Beware the sarcoma
Don’t assume a swelling is benign
- By: Samuel Whelan, C R Chandresekar
Six weeks previously a 67 year old man had undergone an unplanned excision of a presumed benign lipoma. During the surgery a lesion the size of a cricket ball was located just below his right scapula and removed. The lump had been increasing in size over a period of 18 months and was painless. The lump was sent for routine histology (figure). A sarcoma was subsequently diagnosed.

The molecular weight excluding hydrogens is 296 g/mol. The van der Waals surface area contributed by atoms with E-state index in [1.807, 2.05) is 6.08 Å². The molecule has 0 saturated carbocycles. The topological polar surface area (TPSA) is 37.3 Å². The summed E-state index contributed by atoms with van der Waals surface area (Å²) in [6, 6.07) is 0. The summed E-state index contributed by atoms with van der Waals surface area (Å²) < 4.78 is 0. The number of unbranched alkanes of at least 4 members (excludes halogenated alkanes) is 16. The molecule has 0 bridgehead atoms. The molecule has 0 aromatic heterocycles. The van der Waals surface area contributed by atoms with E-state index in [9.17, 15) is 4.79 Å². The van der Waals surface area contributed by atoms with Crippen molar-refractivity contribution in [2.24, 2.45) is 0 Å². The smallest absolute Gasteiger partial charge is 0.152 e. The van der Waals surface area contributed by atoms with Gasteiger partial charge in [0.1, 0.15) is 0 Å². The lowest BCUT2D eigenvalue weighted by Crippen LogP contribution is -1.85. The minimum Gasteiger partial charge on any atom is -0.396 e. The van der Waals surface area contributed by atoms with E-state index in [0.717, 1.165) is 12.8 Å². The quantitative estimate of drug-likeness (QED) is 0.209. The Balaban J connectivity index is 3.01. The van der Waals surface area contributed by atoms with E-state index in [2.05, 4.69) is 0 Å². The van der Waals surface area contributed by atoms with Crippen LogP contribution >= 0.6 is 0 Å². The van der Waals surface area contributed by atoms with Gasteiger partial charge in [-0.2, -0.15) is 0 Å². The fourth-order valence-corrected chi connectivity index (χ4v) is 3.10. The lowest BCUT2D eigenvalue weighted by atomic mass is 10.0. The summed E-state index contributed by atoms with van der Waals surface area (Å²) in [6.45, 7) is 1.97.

The patient presents to you in the sarcoma clinic. On review, he has a 15 cm transverse scar inferior to his scapula that has healed well. No masses are palpable under the scar tissue and there is no regional lymphadenopathy. The patient is advised to undergo magnetic resonance imaging, and computed tomography staging studies of his chest. His magnetic resonance imaging scan does not exclude residual disease, and the computed tomogram of the chest does not show metastasis.
(1) What does the histology